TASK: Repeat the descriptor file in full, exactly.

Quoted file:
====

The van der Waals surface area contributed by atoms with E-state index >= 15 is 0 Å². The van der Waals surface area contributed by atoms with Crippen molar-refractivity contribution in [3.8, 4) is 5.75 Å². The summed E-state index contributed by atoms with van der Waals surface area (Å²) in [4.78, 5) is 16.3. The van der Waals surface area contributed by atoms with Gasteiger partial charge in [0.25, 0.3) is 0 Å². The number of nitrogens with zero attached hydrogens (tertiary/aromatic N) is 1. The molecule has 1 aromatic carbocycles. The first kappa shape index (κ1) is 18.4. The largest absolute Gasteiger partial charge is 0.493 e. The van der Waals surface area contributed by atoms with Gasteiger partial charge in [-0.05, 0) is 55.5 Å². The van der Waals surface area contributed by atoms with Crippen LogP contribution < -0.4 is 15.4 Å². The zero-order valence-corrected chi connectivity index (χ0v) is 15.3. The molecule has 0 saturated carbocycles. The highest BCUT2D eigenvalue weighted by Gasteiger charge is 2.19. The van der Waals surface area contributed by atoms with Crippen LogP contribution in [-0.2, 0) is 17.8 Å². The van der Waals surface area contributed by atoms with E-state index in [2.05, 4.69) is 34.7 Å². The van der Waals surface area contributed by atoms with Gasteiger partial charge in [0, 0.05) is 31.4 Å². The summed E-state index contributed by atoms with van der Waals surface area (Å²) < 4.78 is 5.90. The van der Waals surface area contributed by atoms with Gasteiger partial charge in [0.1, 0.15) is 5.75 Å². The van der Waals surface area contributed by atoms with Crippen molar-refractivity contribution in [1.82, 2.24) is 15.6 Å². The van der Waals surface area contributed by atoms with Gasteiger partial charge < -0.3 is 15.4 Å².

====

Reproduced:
The van der Waals surface area contributed by atoms with E-state index >= 15 is 0 Å². The van der Waals surface area contributed by atoms with Crippen molar-refractivity contribution in [3.8, 4) is 5.75 Å². The summed E-state index contributed by atoms with van der Waals surface area (Å²) in [4.78, 5) is 16.3. The van der Waals surface area contributed by atoms with Gasteiger partial charge in [0.25, 0.3) is 0 Å². The number of nitrogens with zero attached hydrogens (tertiary/aromatic N) is 1. The molecule has 1 aromatic carbocycles. The first kappa shape index (κ1) is 18.4. The largest absolute Gasteiger partial charge is 0.493 e. The van der Waals surface area contributed by atoms with Gasteiger partial charge in [-0.05, 0) is 55.5 Å². The van der Waals surface area contributed by atoms with Crippen LogP contribution < -0.4 is 15.4 Å². The zero-order valence-corrected chi connectivity index (χ0v) is 15.3. The molecule has 0 saturated carbocycles. The highest BCUT2D eigenvalue weighted by Gasteiger charge is 2.19. The van der Waals surface area contributed by atoms with Crippen LogP contribution in [-0.2, 0) is 17.8 Å². The van der Waals surface area contributed by atoms with E-state index in [2.05, 4.69) is 34.7 Å². The van der Waals surface area contributed by atoms with Gasteiger partial charge in [0, 0.05) is 31.4 Å². The summed E-state index contributed by atoms with van der Waals surface area (Å²) < 4.78 is 5.90. The van der Waals surface area contributed by atoms with Gasteiger partial charge in [0.1, 0.15) is 5.75 Å². The van der Waals surface area contributed by atoms with Crippen molar-refractivity contribution in [1.82, 2.24) is 15.6 Å². The van der Waals surface area contributed by atoms with Gasteiger partial charge < -0.3 is 15.4 Å².